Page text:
31 December 2004, reposted and updated 9–10 December 2006
The main response is to a critic who took exception to Dr Jonathan Sarfati’s detailed response to an anticreationist called Dr Lawrence Lerner, Who’s really pushing bad science? His response defends the important difference between operational and origins science. There is also a brief exchange about why atrocities in the name of Christ are no parallel to those in the name of evolution — the former are inconsistent with Christ’s teachings while the latter are not inconsistent with evolution. But the main teaching point in the response is the commonly overlooked metascientific issues — the propositions required for science to work in the first place. The point is that these propositions are deducible from the axioms of Bible, while atheists must merely accept them as given because they can’t deduce them from their axiom ‘God does not exist.’ The strong Christian roots of the birth of modern science is a very well kept secret in much of the media and education system.
A second response is a type of meta-feedback — a feedback on the feedback responses, in particular, to some of the angrier critics as well as to churchians who yoke with a theory that is a major crutch for the atheistic faith.
To whom it may concern,
Dr Jonathan Sarfati has outlined a very carefully worded and closely reasoned argument as to the differences between “operational science”, as he calls it, and “origin science” (in the article Who’s really pushing bad science?).
These terms are not my inventions. And I clearly demonstrated why there is a fundamental distinction.
I write a lot on a wide range of topics, so it is not really fair to attack any particular article as “narrowly focused”. Indeed, it is only natural that any given article is “narrowly focused”, since it is supposed to deal with the topic at hand.
Well, yes, and if he wants to lead with his chin, you can’t blame us for reacting accordingly ;)
Of course. So why do so many people claim that science contradicts biblical creation? And that was the whole point of why I said that creation and evolution are matters of origins science.
Rather, your efforts might be better spent in reading what I actually say rather than reading them superficially then resorting to “poisoning the well”. And you should also have taken note of what we often say about investigations needing a framework of interpretation. It matters not whether I or an evolutionist makes the investigation—this becomes public property, and it is perfectly legitimate to show why it makes best sense under a biblical framework.
And that demonstrates the folly of compromising churchians marrying their theology with today’s science, because they will be widowed tomorrow.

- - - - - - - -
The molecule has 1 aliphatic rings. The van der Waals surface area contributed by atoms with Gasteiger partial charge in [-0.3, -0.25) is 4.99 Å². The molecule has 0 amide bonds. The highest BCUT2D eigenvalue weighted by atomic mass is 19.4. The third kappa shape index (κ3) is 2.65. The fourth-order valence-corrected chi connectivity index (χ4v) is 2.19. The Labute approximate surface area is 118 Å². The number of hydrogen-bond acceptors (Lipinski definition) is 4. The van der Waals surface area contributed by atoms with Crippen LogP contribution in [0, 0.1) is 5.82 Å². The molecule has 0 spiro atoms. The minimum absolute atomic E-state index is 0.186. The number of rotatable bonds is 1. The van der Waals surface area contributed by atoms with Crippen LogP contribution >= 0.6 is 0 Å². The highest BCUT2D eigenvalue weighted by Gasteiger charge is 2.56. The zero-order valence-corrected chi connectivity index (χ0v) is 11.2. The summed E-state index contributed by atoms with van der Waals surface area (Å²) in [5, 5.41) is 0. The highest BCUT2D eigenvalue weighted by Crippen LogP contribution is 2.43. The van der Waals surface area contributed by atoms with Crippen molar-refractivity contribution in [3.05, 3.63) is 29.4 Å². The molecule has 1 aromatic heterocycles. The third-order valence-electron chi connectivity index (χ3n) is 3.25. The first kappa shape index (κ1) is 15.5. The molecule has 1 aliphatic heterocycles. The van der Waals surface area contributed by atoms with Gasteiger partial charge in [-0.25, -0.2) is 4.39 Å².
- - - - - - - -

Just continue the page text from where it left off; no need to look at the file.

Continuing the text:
I’m not sure what he could mean by that. Natural selection is a description of an observable process, so is part of true operational science. In fact, it was proposed by creationists such as Edward Blyth 25 years before Darwin, and is an important part of the Creation-Fall-Flood dispersion model, as I explain in Variation and natural selection versus evolution. This doesn’t mean it is the only explanation of any observation.
All this is fine for operational science, precisely because it involves repeatable observations. (However it is a bit of a naïve, high school textbook view about how real science operates—see If you are truly scientists …). This is precisely why it doesn’t apply to origins science. Furthermore, such rigorous testing means dealing with probabilities (statistical analysis). Such analysis can only be done with unbiased repeated measurements so that the degree of natural variation can be properly accounted for. This is not possible with historical/origins science.
No it won’t—as I said, natural selection is part of the six-day creation paradigm, which was so fruitful in the origin of modern operational science, as explained in the article in question—Creationist contributions to science.
Not at all, as I explained very carefully in the article in question—The belief system behind evolution. Sure, they can dispute the fine details of evolution, but not the underlying paradigm of naturalism.
|Backdrop: two first cousins: Charles Darwin (left) and Francis Galton (right). Foreground: Adolf Hitler, the best known proponent of their ideas.|
The latter is definitely illogical—remember the KKK bombing of the Sixteenth Street Baptist Church in Birmingham, Alabama, 15 September 1963, which killed four black girls. This shows once more the virulently anti-Christian attitudes held by fanatical racists.
How can one even talk about a “misuse” of the Bible when these racists were invoking something not mentioned in the Bible at all? We should also remember that atrocities committed by professing Christians were completely contrary to the teachings of Christ, while the atrocities of 20th century Nazis and Communists were totally consistent with evolutionary teaching.